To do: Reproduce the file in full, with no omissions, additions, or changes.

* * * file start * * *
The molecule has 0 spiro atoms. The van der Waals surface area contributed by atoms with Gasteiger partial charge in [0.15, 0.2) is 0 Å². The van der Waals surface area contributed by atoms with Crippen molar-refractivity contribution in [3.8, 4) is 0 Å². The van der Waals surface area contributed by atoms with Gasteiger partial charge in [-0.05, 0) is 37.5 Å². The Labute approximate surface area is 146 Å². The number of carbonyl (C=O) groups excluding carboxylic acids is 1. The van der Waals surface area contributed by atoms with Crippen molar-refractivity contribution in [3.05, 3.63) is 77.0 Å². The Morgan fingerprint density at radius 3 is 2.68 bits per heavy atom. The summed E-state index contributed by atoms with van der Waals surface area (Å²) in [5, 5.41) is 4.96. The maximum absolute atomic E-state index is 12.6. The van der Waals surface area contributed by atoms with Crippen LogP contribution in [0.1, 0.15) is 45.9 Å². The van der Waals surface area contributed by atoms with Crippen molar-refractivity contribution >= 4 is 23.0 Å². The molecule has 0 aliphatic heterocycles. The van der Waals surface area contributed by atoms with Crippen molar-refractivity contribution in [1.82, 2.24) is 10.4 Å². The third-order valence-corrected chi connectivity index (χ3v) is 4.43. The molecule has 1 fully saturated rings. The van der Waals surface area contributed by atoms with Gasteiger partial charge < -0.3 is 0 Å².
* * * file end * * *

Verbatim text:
The molecule has 0 spiro atoms. The van der Waals surface area contributed by atoms with Gasteiger partial charge in [0.15, 0.2) is 0 Å². The van der Waals surface area contributed by atoms with Crippen molar-refractivity contribution in [3.8, 4) is 0 Å². The van der Waals surface area contributed by atoms with Gasteiger partial charge in [-0.05, 0) is 37.5 Å². The Labute approximate surface area is 146 Å². The number of carbonyl (C=O) groups excluding carboxylic acids is 1. The van der Waals surface area contributed by atoms with Crippen molar-refractivity contribution in [3.05, 3.63) is 77.0 Å². The Morgan fingerprint density at radius 3 is 2.68 bits per heavy atom. The summed E-state index contributed by atoms with van der Waals surface area (Å²) in [5, 5.41) is 4.96. The maximum absolute atomic E-state index is 12.6. The van der Waals surface area contributed by atoms with Crippen LogP contribution in [0.1, 0.15) is 45.9 Å². The van der Waals surface area contributed by atoms with Crippen molar-refractivity contribution >= 4 is 23.0 Å². The molecule has 0 aliphatic heterocycles. The van der Waals surface area contributed by atoms with Crippen molar-refractivity contribution in [1.82, 2.24) is 10.4 Å². The third-order valence-corrected chi connectivity index (χ3v) is 4.43. The molecule has 1 fully saturated rings. The van der Waals surface area contributed by atoms with Gasteiger partial charge < -0.3 is 0 Å².